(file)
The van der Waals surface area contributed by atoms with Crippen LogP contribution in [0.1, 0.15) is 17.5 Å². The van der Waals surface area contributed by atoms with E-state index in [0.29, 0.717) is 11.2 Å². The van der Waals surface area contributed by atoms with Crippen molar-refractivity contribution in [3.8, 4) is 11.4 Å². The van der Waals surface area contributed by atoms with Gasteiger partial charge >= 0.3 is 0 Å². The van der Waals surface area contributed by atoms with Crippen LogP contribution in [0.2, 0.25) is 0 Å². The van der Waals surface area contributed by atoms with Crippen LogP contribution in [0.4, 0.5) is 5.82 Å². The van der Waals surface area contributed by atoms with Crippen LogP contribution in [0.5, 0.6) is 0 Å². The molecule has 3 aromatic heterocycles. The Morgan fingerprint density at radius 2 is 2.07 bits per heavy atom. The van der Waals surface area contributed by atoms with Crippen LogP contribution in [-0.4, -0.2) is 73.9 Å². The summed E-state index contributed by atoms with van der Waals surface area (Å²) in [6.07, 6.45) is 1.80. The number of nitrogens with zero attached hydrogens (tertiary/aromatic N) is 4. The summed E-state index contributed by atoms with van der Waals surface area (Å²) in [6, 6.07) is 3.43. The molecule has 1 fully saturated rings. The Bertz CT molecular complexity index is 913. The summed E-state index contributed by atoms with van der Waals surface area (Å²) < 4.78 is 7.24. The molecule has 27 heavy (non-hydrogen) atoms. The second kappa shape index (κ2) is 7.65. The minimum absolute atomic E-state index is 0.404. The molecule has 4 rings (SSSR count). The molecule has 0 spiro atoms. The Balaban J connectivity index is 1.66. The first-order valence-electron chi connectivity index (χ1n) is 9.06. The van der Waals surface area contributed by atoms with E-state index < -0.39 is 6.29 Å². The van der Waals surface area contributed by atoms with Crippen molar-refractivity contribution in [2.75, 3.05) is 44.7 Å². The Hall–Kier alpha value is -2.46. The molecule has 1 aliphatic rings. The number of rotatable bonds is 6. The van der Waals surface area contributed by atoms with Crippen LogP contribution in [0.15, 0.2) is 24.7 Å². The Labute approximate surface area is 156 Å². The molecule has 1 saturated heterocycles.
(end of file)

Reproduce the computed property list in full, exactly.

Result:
The van der Waals surface area contributed by atoms with Crippen LogP contribution in [0.1, 0.15) is 17.5 Å². The van der Waals surface area contributed by atoms with E-state index in [0.29, 0.717) is 11.2 Å². The van der Waals surface area contributed by atoms with Crippen molar-refractivity contribution in [3.8, 4) is 11.4 Å². The van der Waals surface area contributed by atoms with Gasteiger partial charge >= 0.3 is 0 Å². The van der Waals surface area contributed by atoms with Crippen LogP contribution in [0.2, 0.25) is 0 Å². The van der Waals surface area contributed by atoms with Crippen LogP contribution in [0.4, 0.5) is 5.82 Å². The van der Waals surface area contributed by atoms with Crippen LogP contribution in [0.5, 0.6) is 0 Å². The molecule has 3 aromatic heterocycles. The Morgan fingerprint density at radius 2 is 2.07 bits per heavy atom. The van der Waals surface area contributed by atoms with Crippen LogP contribution in [-0.4, -0.2) is 73.9 Å². The summed E-state index contributed by atoms with van der Waals surface area (Å²) in [6.07, 6.45) is 1.80. The number of nitrogens with zero attached hydrogens (tertiary/aromatic N) is 4. The summed E-state index contributed by atoms with van der Waals surface area (Å²) in [6, 6.07) is 3.43. The molecule has 1 fully saturated rings. The Bertz CT molecular complexity index is 913. The summed E-state index contributed by atoms with van der Waals surface area (Å²) < 4.78 is 7.24. The molecule has 27 heavy (non-hydrogen) atoms. The second kappa shape index (κ2) is 7.65. The minimum absolute atomic E-state index is 0.404. The molecule has 4 rings (SSSR count). The molecule has 0 spiro atoms. The Balaban J connectivity index is 1.66. The first-order valence-electron chi connectivity index (χ1n) is 9.06. The van der Waals surface area contributed by atoms with E-state index < -0.39 is 6.29 Å². The van der Waals surface area contributed by atoms with Crippen molar-refractivity contribution in [2.75, 3.05) is 44.7 Å². The Hall–Kier alpha value is -2.46. The molecule has 1 aliphatic rings. The number of rotatable bonds is 6. The van der Waals surface area contributed by atoms with Crippen LogP contribution in [0.15, 0.2) is 24.7 Å². The Labute approximate surface area is 156 Å². The molecule has 1 saturated heterocycles.